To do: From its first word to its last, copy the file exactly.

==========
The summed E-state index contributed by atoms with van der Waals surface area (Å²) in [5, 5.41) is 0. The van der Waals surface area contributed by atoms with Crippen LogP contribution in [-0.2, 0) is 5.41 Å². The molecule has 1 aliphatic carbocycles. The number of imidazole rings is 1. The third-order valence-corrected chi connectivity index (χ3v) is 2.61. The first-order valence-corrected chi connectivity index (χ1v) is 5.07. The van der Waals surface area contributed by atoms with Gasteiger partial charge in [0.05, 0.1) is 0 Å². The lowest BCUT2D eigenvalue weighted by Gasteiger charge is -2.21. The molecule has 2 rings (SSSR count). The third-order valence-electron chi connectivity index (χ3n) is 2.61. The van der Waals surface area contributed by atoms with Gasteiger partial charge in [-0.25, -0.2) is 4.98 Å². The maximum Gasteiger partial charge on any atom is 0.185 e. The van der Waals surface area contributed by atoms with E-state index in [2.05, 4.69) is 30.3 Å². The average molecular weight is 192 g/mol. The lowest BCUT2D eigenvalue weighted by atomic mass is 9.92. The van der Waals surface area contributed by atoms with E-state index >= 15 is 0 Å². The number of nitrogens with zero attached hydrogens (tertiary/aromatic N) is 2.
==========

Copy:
The summed E-state index contributed by atoms with van der Waals surface area (Å²) in [5, 5.41) is 0. The van der Waals surface area contributed by atoms with Crippen LogP contribution in [-0.2, 0) is 5.41 Å². The molecule has 1 aliphatic carbocycles. The number of imidazole rings is 1. The third-order valence-corrected chi connectivity index (χ3v) is 2.61. The first-order valence-corrected chi connectivity index (χ1v) is 5.07. The van der Waals surface area contributed by atoms with Gasteiger partial charge in [0.05, 0.1) is 0 Å². The lowest BCUT2D eigenvalue weighted by Gasteiger charge is -2.21. The molecule has 2 rings (SSSR count). The third-order valence-electron chi connectivity index (χ3n) is 2.61. The van der Waals surface area contributed by atoms with Gasteiger partial charge in [-0.25, -0.2) is 4.98 Å². The maximum Gasteiger partial charge on any atom is 0.185 e. The van der Waals surface area contributed by atoms with E-state index in [2.05, 4.69) is 30.3 Å². The average molecular weight is 192 g/mol. The lowest BCUT2D eigenvalue weighted by atomic mass is 9.92. The van der Waals surface area contributed by atoms with E-state index >= 15 is 0 Å². The number of nitrogens with zero attached hydrogens (tertiary/aromatic N) is 2.